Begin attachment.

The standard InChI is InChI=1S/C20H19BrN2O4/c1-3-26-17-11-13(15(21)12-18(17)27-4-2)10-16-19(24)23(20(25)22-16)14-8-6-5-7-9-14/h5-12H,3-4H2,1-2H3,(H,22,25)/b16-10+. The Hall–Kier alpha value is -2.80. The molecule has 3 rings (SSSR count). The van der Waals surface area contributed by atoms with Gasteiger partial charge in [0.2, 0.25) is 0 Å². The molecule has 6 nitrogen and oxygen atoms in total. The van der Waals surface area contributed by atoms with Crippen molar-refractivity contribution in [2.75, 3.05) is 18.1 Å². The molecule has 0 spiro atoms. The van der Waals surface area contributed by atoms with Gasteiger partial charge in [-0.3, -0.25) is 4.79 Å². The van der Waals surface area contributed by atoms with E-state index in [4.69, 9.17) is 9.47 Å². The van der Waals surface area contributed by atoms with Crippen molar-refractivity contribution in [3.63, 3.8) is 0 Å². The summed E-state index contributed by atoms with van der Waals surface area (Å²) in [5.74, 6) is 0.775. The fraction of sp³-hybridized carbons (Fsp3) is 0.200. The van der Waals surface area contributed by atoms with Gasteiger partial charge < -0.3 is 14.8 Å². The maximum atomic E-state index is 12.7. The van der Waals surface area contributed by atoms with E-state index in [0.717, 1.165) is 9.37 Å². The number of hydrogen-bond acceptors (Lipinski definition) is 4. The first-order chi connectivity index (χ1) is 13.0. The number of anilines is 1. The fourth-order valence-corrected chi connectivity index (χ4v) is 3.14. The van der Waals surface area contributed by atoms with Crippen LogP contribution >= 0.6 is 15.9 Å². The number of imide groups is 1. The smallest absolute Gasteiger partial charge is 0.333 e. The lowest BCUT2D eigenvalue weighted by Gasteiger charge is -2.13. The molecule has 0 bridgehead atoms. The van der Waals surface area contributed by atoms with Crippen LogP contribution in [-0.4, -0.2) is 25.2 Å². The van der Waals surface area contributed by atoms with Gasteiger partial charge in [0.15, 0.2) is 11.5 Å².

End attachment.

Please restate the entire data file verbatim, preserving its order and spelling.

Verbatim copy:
The standard InChI is InChI=1S/C20H19BrN2O4/c1-3-26-17-11-13(15(21)12-18(17)27-4-2)10-16-19(24)23(20(25)22-16)14-8-6-5-7-9-14/h5-12H,3-4H2,1-2H3,(H,22,25)/b16-10+. The Hall–Kier alpha value is -2.80. The molecule has 3 rings (SSSR count). The van der Waals surface area contributed by atoms with Gasteiger partial charge in [0.2, 0.25) is 0 Å². The molecule has 6 nitrogen and oxygen atoms in total. The van der Waals surface area contributed by atoms with Crippen molar-refractivity contribution in [2.75, 3.05) is 18.1 Å². The molecule has 0 spiro atoms. The van der Waals surface area contributed by atoms with Gasteiger partial charge in [-0.3, -0.25) is 4.79 Å². The van der Waals surface area contributed by atoms with E-state index in [4.69, 9.17) is 9.47 Å². The van der Waals surface area contributed by atoms with Crippen molar-refractivity contribution in [3.63, 3.8) is 0 Å². The summed E-state index contributed by atoms with van der Waals surface area (Å²) in [5.74, 6) is 0.775. The fraction of sp³-hybridized carbons (Fsp3) is 0.200. The van der Waals surface area contributed by atoms with Gasteiger partial charge < -0.3 is 14.8 Å². The maximum atomic E-state index is 12.7. The van der Waals surface area contributed by atoms with E-state index in [0.717, 1.165) is 9.37 Å². The number of hydrogen-bond acceptors (Lipinski definition) is 4. The first-order chi connectivity index (χ1) is 13.0. The number of anilines is 1. The fourth-order valence-corrected chi connectivity index (χ4v) is 3.14. The van der Waals surface area contributed by atoms with Crippen LogP contribution >= 0.6 is 15.9 Å². The number of imide groups is 1. The smallest absolute Gasteiger partial charge is 0.333 e. The lowest BCUT2D eigenvalue weighted by Gasteiger charge is -2.13. The molecule has 0 bridgehead atoms. The van der Waals surface area contributed by atoms with Crippen LogP contribution in [-0.4, -0.2) is 25.2 Å². The van der Waals surface area contributed by atoms with Gasteiger partial charge in [0.15, 0.2) is 11.5 Å².